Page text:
Creating Dynamic Drop Shadows in Photoshop
Creating simple but dynamic drop shadows in Adobe Photoshop is useful when displaying a rectangular, two-dimensional object that you want to pop out from the background.
Take a look at the following example. The version on the left has no drop shadow, so the business card looks very flat and blends into the rest of the image. Adding even a subtle drop shadow (as seen in the version on the right) makes the foreground object stand out a lot more.
Let’s try to create the drop shadows shown in the picture below.
#1 – middle of the bottom edge
#2 – bottom edge of the lower left and right corners
#3 – entire lower right corner
To begin, fill the Photoshop canvas with a neutral gray color. First change your foreground color to gray, and then select the Paint Bucket Tool.
Now, let’s create a simple drop shadow as shown in Option #1. Select the Rectangle Tool.
Create a solid white rectangle. You can change the color of the rectangle by double-clicking this icon on the desired layer in your Layers panel.
Next, create a new blank layer by clicking the “Create a new layer” button in the Layers panel.
Then, set your foreground color to black and select the Brush Tool.
Right-click on the canvas. In the window that pops up, set the brush “Hardness” to a value of 25%.
Now, click on that empty layer that we just created and then click once on the canvas. You should end up with a spot that looks something like this.
Use the Transform Scale option (Edit> Transform> Scale) to vertically compress the resulting spot so that it looks like this:
Let’s grab the Rectangular Marquee Tool.
Now select and then delete the upper section of the spot.
Now we’ll select the Move Tool.
Move this “trimmed” drop shadow under our rectangle.
We don’t want this shadow to be completely black, so let’s set the opacity to 20% from the Layers panel.
The final version should look like this:
Now let’s create Option #2, creating the impression that the lower corners of the rectangle are raised.
We’ll carry out all the same steps, up to the part where we remove the top part of the elongated drop shadow. So we have something like this:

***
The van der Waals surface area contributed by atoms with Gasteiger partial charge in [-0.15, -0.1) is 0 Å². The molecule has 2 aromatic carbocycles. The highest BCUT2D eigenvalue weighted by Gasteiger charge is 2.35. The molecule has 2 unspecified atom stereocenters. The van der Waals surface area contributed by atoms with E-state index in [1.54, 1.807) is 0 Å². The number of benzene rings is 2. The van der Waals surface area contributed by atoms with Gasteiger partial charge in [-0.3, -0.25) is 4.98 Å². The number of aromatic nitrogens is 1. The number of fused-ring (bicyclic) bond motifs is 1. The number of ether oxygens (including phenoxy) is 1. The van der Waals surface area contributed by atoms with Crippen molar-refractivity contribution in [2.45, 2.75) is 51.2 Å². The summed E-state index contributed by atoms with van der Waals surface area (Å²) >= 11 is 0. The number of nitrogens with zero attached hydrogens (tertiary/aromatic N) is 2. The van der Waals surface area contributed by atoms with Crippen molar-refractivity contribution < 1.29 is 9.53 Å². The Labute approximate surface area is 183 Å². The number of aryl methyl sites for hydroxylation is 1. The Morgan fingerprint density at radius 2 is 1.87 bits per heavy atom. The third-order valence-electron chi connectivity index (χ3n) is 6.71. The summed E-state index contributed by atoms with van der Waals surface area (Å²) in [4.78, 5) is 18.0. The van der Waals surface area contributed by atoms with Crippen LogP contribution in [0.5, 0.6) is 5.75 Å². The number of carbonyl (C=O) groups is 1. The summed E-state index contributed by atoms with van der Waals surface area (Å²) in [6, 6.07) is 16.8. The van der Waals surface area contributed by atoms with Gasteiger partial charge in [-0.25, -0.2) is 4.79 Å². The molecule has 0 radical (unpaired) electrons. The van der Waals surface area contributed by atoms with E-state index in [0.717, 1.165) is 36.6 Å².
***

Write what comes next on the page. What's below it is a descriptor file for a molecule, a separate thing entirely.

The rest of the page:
Now select the Eraser Tool.
Right-click on the canvas and set the diameter to 35px and the hardness to 0%. Your exact settings may vary, but it’s important to use a soft edge here so that the shadow isn’t sharply defined. The idea here is to simulate an “omni” light source such as sunlight as opposed to the sharply outlined shadow from a desk lamp.
Erase only the left side of this shadow. This gives us a drop shadow that we’ll use on one of the corners of the rectangle.
Move this shadow to the lower left corner of the rectangle, and set the opacity to 20% just like last time.
Now you’ll need to create another drop shadow for the lower-right corner. To do this, copy the layer with the left corner shadow. Right-click the layer and select “Duplicate Layer.”
Select this new layer and then select the menu item Edit> Transform> Flip Horizontal. Move this flipped shadow to the lower right corner of the rectangle. Now we’ve got a rectangle with a drop shadow at the lower edge of each bottom corner.
To create Option #3, we create a shadow under the lower right edge of the rectangle much like we did in Option #2.
We want this one to look as though the entire lower right corner is slightly elevated. Duplicate the “shadow” layer, flip it vertically (Edit> Transform> Flip Vertical), and then rotate it 90 degrees clockwise (Edit> Transform> Rotate 90 CW).
Now simply move the rotated drop shadow to the right corner. The finished product should look like this:
Feel free to experiment with different levels of brush hardness and layer opacity to achieve different shadow effects.